>   case 1: ..etc.. break;
>   case 2: ..etc.. break;
>   default: break; //I don't care what other values it has
> }
>
> Of course, not everyone agrees with this reasoning. Personally, I think 
> it's sound/good/valid.
>
> Regan
March 15, 2005
Re: Again about switch() { default } and co.
Hi, Derek,

> By placing the phrase "default: [statements . . .] break;" you are letting
> the code readers (people and compilers) know that you have accepted
> responsibility for cases not explicitly processed in the switch cases 
> above
> it.

I understand the idea but not the implementation.
Let dmd.exe  generate warnings on 'no default'. Fine
But not exceptions, please.
This implemetation ruins the meaning of  word
'debug' completely.
It is not a debug it is just different program - with
different flow (exceptions) and the like.

Andrew.


"Derek Parnell" <derek@psych.ward> wrote in message 
news:ycuvh26p74lq$.17x2pikkndxzc$.dlg@40tude.net...
> On Tue, 15 Mar 2005 13:47:57 -0800, Andrew Fedoniouk wrote:
>
>> In my opinion following code:
>>
>>       uint flags = ...some bit flag value...;
>>
>>       uint f = DT_NOPREFIX | DT_SINGLELINE;
>>       switch( flags & 0xF)
>>       {
>>         case Graphics.DRAW.LEFT: f |= DT_LEFT; break;
>>         case Graphics.DRAW.RIGHT: f |= DT_RIGHT; break;
>>         case Graphics.DRAW.CENTER: f |= DT_CENTER; break;
>>       }
>>       switch( flags & 0xF0)
>>       {
>>         case Graphics.DRAW.TOP: f |= DT_TOP; break;
>>         case Graphics.DRAW.BOTTOM: f |= DT_BOTTOM; break;
>>         case Graphics.DRAW.MIDDLE: f |= DT_VCENTER; break;
>>       }
>>       ..... use of translated 'f' ....
>>
>> is perfectly valid and yet logicaly clear.
>>
>> But DMD/Walter does not like it for some reasons.
>>
>> absence of default: break; branch being
>> compiled with -debug flag generates an exception in runtime (only, sic!) 
>> and
>> compiled with -release flag generates no exception in runtime.
>>
>> This is, IMO, just unacceptable.
>> Either it shall not compile at all either it shall not generate an 
>> exception
>> (btw: in some very strange place in debugger).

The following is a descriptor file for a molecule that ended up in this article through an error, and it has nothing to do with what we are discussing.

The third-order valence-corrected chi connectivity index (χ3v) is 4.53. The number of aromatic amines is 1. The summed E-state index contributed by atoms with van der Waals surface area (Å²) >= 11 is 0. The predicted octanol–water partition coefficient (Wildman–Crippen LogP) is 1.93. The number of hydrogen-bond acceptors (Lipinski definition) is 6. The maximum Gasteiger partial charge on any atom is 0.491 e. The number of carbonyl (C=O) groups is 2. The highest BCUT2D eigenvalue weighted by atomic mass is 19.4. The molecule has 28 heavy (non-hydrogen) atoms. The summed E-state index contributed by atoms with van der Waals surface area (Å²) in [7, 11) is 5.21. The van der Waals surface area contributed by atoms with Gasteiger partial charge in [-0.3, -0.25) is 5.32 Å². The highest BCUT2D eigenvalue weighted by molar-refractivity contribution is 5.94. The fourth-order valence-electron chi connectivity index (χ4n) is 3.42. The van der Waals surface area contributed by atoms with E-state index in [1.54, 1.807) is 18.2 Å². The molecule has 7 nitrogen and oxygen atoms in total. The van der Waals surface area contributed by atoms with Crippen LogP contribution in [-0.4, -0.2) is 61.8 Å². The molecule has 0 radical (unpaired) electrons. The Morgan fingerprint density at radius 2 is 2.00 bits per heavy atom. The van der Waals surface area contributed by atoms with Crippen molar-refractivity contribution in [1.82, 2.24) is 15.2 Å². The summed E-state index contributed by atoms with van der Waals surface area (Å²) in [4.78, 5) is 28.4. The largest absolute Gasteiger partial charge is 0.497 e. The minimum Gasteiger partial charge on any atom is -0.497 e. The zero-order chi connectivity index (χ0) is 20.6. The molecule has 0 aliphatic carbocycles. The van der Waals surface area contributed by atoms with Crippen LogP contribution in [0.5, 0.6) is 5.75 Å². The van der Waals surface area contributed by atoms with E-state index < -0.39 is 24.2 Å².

>>
>> And yet I don't understand intentions of forcing 'default' in 'switch'.
>> I am pretty sure that this was already discussed many times in the past.
>> Could somebody provide me a link for the discussion?
>> I would like to know intentions.
>
> On the assumption that the vast majority of compiles results in an edition
> of the application that is to undergo testing rather than being 
> distributed
> to end users, then the non -release editions attempt to help you find
> 'hidden' or unexpected bugs. One source of mistakes that coders have often
> made is not accounting for all *possible* cases in a switch expression. 
> And
> by 'accounting for' I mean both dealing with processing the cases *and*
> with telling the readers of the code that I have 'thought about
> such-and-such'.
>
> By placing the phrase "default: [statements . . .] break;" you are letting
> the code readers (people and compilers) know that you have accepted
> responsibility for cases not explicitly processed in the switch cases 
> above
> it.
>
> In -release editions of your application, the assumption is that you have
> completed enough testing and reviews, that for all practical
> considerations, there are no mistakes in the switch code. Thus the 
> compiler
> removes (avoids inserting) code that will cause a runtime error that is 
> not
> likely to ever actually happen.
>
> -- 
> Derek Parnell
> Melbourne, Australia
> http://www.dsource.org/projects/build/
> http://www.prowiki.org/wiki4d/wiki.cgi?FrontPage
> 16/03/2005 9:20:48 AM
March 15, 2005
Re: Again about switch() { default } and co.
On Tue, 15 Mar 2005 14:32:14 -0800, Andrew Fedoniouk wrote:

> Hi, Derek,
> 
>> By placing the phrase "default: [statements . . .] break;" you are letting
>> the code readers (people and compilers) know that you have accepted
>> responsibility for cases not explicitly processed in the switch cases 
>> above
>> it.
> 
> I understand the idea but not the implementation.

Sorry Andrew, I knew that you understood the idea. I was just spelling it
out in case some other person reading this was not aware.

But as for the warnings, I believe that Walter has made the decision that
people need to opt-in for warnings. I suspect that Walter is not trying to